Today, that vision is a reality. Semrad and Kelly developed a regional effort known as SCOPE (Sacramento Citywide Oncology Phase I program), the first collaboration of its kind among physician partners from the major health care systems throughout Sacramento to share patients and clinical resources with the goal of providing more Phase I clinical trials to the area.
Started in the spring of 2015, the SCOPE partnership already has exceeded goals for enrolling patients in clinical trials, with 112 participants in Phase I trials in 2015 (up from fewer than 100 before the program), and the expectation of eventually conducting trials on some 150 patients annually. Patients stay with their regular doctors and return to their home hospitals after participating in their clinical trial.
Deepti Behl, an oncologist at Sutter Health, has referred patients to Phase I clinical trials and is an active participant on the SCOPE committee.
“I’m extremely interested in seeing this program grow and succeed,” she says. “Anything that makes participating in clinical trials more seamless for our patients is a great thing.”
Semrad added that everyone wins with SCOPE.
“The bigger our pool of patients, the likelier it is that we can fund new studies,” says Semrad. “And more studies bring better patient access to promising treatments and a better chance that we will find more effective therapies for difficult-to-treat cancers.”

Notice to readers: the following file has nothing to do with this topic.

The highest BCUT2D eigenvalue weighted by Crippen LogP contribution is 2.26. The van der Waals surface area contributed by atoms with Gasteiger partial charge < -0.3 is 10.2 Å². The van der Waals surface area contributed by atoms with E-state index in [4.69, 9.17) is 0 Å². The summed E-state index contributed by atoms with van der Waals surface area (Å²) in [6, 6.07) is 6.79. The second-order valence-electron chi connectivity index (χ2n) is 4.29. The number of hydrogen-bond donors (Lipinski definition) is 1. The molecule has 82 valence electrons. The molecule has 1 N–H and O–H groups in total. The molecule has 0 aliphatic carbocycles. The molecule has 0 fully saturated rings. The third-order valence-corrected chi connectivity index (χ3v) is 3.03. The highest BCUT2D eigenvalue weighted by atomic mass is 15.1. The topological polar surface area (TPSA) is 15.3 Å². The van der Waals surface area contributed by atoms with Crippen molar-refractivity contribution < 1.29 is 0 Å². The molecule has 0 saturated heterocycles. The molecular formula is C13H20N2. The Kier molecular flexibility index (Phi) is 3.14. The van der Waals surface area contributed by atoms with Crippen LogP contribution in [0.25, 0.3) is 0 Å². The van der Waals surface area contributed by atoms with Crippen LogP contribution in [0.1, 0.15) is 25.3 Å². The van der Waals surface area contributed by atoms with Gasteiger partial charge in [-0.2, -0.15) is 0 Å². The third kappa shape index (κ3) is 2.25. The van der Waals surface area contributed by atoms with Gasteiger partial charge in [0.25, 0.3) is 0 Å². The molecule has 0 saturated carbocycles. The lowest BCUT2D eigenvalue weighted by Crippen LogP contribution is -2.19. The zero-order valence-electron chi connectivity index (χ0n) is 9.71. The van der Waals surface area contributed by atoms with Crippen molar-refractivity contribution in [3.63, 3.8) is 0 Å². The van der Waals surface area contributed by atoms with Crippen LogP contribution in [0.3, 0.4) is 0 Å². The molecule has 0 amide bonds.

Semrad notes that the UC Davis Comprehensive Cancer Center is in an optimal position to attract patients for clinical trials of experimental therapies. The only National Cancer Institute-designated Comprehensive Cancer Center in Northern California outside of the Bay Area, the cancer center serves an enormous geographic area encompassing Northern California and the Central Valley, with a population of more than 5 million.
“SCOPE is the only one of its kind I know of in the country,” says Semrad. “Rather than a referral network, this is a real partnership between different medical facilities, all working toward the better health of the community and advancing cancer research.”
Semrad hopes that in future years, SCOPE will result in more partnerships with more health care institutions, the National Cancer Institute and industry. All have stakes in providing patients with better access to Phase I clinical trials.
Bob Rose, a community member who serves as a patient advocate with SCOPE, also thinks that combining community area healthcare resources is invaluable for patients in the area. A cancer survivor himself, Rose and his wife run a weekly support group in their home for people with cancer.
“The people who come to our meetings are desperate to learn of new options,” says Rose. “They are constantly looking for a trial that they might fit into.”For the 60-year-old Pouchés, the trial she found was a perfect fit. Many of her symptoms have disappeared, and she was recently told that the cancer biomarkers in her blood have dropped to negligible levels, indicating that the cancer is in remission. “My overall quality of life has improved 100 percent,” she says. “I have gone from bedridden to now being able to go for walks in the park every morning. I am very blessed.”